Rapid, frequent deployment

Rocket Lab’s mission focuses on rapid deployment of small payloads and plans to achieve its mission through several strategic actions: First, its private launch facilities are located in a remote, underpopulated area of New Zealand. This removes launch activity from sites in crowded, more densely populated locales (e.g., Houston and Florida), thus allowing more frequent launches. “The remote location of the site, particularly its low volume of air and marine traffic, is a key factor in enabling unprecedented access to space, which is part of Rocket Lab’s mission,”
Beck says.

Further, its Electron rocket and Rutherford engines are designed for rapid scale-up of production, including vertical integration of advanced composite materials and advanced manufacturing processes. “Rocket Lab has designed Electron to provide launches at exceptional frequency,” Beck explains. “This, in our view, is what will change how we use and understand space. At full production, we expect to launch more than 50 times a year, and we’re regulated to launch up to 120 times a year. In comparison,” he notes, from all sources, “there were 22 launches last year from the United States, and 82 internationally.” Production in Huntington Beach and Auckland is followed by assembly in Auckland and launches, primarily, in New Zealand. 

Although Rocket Lab was unwilling to identify proprietary materials and manufacturing processes, CW learned that carbon fiber composites were selected for all of Electron’s primary structures, including the payload fairing. “We worked to ensure commonality between the structures in both stages of the rocket to allow rapid production at scale,” says composites team manager Ben Malcolm. 

A key to its rapid scale-up strategy was the use of additive manufacturing for the Rutherford rocket engines. Nine are used for the first stage of Electron, and one for its second stage. “The rocket engines are printed using titanium and super alloys. We use groundbreaking 3D printing techniques to rapidly print rocket engines, and are able to produce a rocket engine in a matter of days,” Beck says. “3D printing also enabled us to rapidly iterate during our research and development phase and create an engine that would have been impossible to produce using traditional manufacturing techniques.”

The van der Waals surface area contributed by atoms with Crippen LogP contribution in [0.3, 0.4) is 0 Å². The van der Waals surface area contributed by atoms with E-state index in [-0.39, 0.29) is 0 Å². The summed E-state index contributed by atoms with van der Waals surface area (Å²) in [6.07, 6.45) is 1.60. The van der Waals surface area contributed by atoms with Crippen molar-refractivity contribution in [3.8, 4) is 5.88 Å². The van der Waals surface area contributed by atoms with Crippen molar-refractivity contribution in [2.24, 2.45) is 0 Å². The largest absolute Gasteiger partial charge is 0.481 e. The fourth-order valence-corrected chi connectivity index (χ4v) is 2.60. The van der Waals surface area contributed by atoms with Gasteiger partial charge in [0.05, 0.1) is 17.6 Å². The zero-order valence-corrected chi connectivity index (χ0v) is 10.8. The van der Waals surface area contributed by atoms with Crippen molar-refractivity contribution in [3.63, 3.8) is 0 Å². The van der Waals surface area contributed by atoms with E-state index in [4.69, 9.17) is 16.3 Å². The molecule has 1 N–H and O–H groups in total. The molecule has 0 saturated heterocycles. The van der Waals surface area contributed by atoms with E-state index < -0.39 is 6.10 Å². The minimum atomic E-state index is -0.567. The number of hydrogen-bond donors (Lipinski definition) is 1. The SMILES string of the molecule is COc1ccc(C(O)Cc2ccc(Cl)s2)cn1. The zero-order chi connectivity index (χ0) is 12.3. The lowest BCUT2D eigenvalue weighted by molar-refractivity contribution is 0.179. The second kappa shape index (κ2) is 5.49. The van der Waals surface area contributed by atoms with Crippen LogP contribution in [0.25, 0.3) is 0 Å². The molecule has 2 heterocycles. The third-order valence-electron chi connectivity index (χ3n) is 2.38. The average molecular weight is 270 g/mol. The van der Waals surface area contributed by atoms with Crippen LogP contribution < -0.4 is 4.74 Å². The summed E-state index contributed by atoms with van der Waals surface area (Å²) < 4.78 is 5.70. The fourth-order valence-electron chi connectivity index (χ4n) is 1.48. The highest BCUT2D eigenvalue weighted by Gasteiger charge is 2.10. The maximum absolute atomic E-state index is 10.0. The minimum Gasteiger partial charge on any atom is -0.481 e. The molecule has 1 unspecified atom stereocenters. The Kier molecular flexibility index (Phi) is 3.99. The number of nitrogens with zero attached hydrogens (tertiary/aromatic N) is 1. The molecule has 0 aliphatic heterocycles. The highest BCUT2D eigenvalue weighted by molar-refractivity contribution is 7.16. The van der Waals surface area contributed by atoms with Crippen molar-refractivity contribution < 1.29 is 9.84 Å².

Although no composite parts are 3D-printed, the Rutherford engines are powered by oxygen/kerosene fuel, and Rocket Lab revealed that it has developed carbon fiber composite tanks that are compatible with the liquid oxygen component. 

Near perfect first launch

The first Electron test launch, appropriately named It’s a Test, lifted off May 25, 2017, from the Mahia Peninsula launch site. Although Electron reached space, it was unable to fulfill its goal of entering orbit. Beck nevertheless considers it a “hugely successful first test launch [with a] great first stage burn, stage separation, second stage ignition and fairing separation — all of the key, and generally most challenging, events. “We’re committed to making space accessible and the test was a phenomenal milestone in that journey.” That was confirmed in August when Rocket Lab completed an internal review that “found the launch had to be terminated due to an independent contractor’s ground equipment issue, rather than an issue with the rocket. Rocket Lab’s investigative board has identified the root causes and corrective actions.” At CW presstime, another launch vehicle was expected to be ready for launch in mid-October, and after that, Rocket Lab would launch when ready.